Bose Corp.’s entry into the market raises several concerns by putting pressure on prices, while shares in the world’s largest hearing aid makers plunged on Monday. Companies such as GN Store Nord A/S and William Demant Holding A/S, both based in Denmark, decreased roughly 13 percent each, while Sonova Holding AG of Switzerland dropped nearly 10 percent.
“Bose is a big name in the loud speaker segment and some may fear that this news can have an impact on the other companies in the industry,” Janne Vincent Kjaer, an analyst at Jyske Bank, told Bloomberg.
The U.S. Food and Drug Administration announced on Friday that Bose will be given permission to market, since hearing aids are a device that don’t require a prescription from a health care professional. The FDA is continuing to work towards new regulations for an over-the-counter category, which is expected in 2020. Consumer-electronic players with “significant marketing muscle” may also have an impact on the market if they enter, according to Lisa Bedell Clive, an analyst at Bernstein.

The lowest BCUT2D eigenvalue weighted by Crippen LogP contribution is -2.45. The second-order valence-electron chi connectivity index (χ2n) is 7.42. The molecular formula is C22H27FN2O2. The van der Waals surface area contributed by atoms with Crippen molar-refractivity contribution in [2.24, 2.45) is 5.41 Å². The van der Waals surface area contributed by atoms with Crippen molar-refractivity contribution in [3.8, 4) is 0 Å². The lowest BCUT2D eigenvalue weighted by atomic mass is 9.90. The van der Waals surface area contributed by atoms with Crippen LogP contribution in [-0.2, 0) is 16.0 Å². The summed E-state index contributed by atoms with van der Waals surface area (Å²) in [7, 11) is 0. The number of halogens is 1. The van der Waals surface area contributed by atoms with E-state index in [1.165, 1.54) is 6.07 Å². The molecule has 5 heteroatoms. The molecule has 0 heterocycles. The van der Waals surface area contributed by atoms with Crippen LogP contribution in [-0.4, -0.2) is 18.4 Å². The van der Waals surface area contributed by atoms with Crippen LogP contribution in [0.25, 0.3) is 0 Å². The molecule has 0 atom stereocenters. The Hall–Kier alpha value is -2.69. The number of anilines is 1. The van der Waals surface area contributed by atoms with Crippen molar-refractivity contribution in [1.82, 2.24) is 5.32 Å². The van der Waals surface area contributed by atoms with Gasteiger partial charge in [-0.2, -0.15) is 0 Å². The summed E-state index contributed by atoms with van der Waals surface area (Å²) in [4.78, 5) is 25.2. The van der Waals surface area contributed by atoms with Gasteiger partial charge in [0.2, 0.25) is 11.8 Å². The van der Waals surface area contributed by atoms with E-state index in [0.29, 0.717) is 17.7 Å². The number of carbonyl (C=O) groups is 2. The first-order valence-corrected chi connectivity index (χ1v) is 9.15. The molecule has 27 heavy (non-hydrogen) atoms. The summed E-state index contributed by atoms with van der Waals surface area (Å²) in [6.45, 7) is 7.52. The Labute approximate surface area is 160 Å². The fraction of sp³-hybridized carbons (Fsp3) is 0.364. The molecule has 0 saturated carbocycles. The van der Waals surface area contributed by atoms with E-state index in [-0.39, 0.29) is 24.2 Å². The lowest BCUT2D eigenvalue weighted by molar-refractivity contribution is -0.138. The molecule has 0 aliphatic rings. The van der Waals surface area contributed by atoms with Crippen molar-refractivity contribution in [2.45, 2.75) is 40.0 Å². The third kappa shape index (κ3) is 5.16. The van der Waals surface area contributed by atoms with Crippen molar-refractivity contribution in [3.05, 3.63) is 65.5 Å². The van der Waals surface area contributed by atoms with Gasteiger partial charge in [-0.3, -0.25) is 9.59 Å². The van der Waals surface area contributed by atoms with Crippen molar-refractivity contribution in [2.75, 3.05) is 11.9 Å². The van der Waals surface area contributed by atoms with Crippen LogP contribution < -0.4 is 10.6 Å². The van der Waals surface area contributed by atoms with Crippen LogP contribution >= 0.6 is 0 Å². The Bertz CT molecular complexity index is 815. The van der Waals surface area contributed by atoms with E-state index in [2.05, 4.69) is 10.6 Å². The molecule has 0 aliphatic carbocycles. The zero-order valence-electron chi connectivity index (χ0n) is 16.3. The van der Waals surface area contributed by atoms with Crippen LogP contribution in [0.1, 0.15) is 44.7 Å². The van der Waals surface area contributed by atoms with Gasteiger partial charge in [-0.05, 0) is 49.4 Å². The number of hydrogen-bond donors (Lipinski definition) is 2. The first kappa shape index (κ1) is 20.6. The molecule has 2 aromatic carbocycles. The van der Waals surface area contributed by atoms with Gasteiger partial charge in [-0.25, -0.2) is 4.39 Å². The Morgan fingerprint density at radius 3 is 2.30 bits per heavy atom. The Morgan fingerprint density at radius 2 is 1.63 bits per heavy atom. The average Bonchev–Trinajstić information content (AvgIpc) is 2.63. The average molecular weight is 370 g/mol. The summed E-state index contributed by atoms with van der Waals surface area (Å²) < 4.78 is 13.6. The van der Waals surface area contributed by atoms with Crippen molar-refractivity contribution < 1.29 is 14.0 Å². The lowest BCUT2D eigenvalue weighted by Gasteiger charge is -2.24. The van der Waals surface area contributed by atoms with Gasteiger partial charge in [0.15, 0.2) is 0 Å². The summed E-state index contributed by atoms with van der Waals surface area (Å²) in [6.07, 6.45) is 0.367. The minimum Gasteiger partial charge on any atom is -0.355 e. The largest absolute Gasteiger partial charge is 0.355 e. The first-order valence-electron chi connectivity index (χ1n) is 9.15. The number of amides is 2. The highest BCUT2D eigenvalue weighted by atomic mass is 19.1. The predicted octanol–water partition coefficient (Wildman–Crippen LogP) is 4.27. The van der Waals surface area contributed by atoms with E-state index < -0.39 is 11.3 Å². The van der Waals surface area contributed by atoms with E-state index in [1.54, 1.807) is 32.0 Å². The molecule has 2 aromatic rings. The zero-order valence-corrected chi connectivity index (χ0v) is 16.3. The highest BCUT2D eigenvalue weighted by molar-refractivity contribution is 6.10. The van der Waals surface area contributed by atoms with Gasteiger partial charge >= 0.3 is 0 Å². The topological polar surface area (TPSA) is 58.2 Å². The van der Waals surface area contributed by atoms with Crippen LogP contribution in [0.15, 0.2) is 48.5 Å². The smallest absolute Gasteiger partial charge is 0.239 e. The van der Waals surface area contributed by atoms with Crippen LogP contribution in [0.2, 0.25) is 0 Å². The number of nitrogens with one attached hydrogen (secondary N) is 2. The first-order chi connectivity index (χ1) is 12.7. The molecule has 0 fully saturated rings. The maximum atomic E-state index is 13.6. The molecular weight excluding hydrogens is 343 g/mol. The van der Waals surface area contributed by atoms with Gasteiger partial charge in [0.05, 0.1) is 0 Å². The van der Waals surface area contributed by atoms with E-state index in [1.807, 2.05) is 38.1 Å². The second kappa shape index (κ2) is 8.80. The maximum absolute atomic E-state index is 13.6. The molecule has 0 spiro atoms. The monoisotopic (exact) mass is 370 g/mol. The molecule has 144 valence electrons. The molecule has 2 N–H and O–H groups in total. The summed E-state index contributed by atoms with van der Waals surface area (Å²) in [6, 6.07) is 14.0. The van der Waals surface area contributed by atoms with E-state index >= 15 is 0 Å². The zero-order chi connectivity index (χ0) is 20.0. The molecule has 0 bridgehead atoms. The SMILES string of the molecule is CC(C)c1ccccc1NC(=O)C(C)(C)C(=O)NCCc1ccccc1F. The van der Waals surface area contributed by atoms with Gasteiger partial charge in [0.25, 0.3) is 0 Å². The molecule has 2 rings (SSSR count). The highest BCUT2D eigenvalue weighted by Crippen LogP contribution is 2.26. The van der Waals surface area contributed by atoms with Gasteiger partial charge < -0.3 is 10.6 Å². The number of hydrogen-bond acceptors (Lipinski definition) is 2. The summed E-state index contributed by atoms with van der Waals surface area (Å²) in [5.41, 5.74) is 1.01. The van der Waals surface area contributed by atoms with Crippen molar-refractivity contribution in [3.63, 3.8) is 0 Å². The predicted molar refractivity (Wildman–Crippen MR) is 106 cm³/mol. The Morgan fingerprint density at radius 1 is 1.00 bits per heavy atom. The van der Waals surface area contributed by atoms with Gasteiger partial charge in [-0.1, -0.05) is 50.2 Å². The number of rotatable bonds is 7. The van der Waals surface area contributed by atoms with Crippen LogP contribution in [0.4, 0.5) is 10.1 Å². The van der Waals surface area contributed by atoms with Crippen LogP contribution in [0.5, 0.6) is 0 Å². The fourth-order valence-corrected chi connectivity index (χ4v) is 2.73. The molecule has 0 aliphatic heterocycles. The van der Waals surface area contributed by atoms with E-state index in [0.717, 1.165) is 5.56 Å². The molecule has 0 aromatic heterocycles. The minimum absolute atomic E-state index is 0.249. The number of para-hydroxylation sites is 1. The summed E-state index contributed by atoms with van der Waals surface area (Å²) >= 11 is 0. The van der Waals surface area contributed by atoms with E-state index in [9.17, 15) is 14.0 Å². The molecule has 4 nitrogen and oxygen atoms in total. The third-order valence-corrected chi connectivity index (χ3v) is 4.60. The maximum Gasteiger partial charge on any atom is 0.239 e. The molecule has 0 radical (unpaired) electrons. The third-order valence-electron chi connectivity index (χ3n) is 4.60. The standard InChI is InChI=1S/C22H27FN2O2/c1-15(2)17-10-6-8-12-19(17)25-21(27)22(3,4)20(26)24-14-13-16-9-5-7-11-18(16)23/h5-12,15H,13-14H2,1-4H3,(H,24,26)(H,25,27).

UBS analysts believe OTC hearing aids are doubtful to have a“meaningful impact” on the listed device makers. However, “re-emerging investor concerns over OTC aids could help continue to drive the recent under-performance in the names, ” according to a note.
Bose’s news trails another industry restructuring from earlier this year as Widex A/S of Denmark agreed to buy Sivantos Pte. Ltd. to hopefully form a new global No. 1 with a market share above 25 percent. Both, Sonova and WDH, have nearly 25 percent of the $5.5 billion global wholesale hearing-aid market, while GN nd closely held Starkey Laboratories Inc. complete the world’s top 5.
“It’s been a long time since new players have entered the industry,” Per Hansen, an investment economist at Nordnet, said. “The existing companies have therefore had the playing field on their own for some time without ‘unwanted’ price competition.”